Public neglect cost B.C. Liberals 0
There is no real power in money, power is in the vote.
- Henry Wise Wood, 1920
The referendum vote last week to kill the Harmonized Sales Tax taught some important lessons - but is B.C.'s government listening?
First, the HST is a stunning illustration to politicians across Canada of what happens when you mislead voters before an election and surprise them after.
Denying that B.C. Liberals had HST plans prior to the May 2009 vote, and then announcing in July the tax would be imposed, cost premier Gordon Campbell his job.
Second, not consulting voters only heightened suspicion and anger.
No studies, no public meetings - nothing happened before Campbell claimed the HST was "the single biggest thing we can do to improve B.C.'s economy."
Third, the B.C. Liberals stubbornly refused to listen to British Columbians who disagreed with the HST and didn't want to pay an extra seven per cent tax on hundreds of goods and services.
To an alarming degree, still voiced by some government supporters, anyone who didn't endorse the HST was denounced as stupid or worse.
"The highest form of ignorance is to reject something you know nothing about," was one HST backer's arrogant Twitter comment Sunday.
Presumably he thinks the 55 per cent who voted "Yes" to extinguish the HST were idiots, while the 45 per cent voting "No" to keep the tax were geniuses.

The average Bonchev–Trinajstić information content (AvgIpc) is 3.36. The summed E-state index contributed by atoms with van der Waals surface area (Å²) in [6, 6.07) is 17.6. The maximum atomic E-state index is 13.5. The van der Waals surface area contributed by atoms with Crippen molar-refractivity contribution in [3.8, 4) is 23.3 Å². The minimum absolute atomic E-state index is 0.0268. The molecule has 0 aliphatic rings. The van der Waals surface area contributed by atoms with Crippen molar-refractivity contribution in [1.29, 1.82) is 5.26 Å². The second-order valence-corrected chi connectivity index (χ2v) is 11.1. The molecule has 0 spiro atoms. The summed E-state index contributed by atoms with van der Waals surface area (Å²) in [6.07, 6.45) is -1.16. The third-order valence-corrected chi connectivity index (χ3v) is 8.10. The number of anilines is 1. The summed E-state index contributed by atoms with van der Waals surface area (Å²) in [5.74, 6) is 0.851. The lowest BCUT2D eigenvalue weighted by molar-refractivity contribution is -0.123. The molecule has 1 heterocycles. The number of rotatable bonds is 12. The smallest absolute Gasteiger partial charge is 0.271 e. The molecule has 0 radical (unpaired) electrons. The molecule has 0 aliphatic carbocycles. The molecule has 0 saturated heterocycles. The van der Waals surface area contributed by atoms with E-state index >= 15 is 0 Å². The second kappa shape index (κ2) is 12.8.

But the truly foolish were those running the government when poll after poll showed massive opposition to the HST.
That foolishness continued when the B.C. Liberals ignored Fight HST, the grassroots group I helped form with ex-premier Bill Vander Zalm, ex-Unity Party leader Chris Delaney and others, to oppose the tax.
They didn't believe Fight HST could possibly make the extremely difficult citizens initiative legislation work - but it did, with 705,643 signatures gathered in 90 days in the province's 85 ridings.
Premier Christy Clark then rashly thought a $5 million government ad campaign - and a big business effort likely worth $15 million, plus an HST rate cut promise years away - could buy the vote.
Wrong again - the people weren't selling their democracy.
Had B.C. Liberals simply listened, Campbell would still be premier and Clark would only be running a radio talk show, not the province.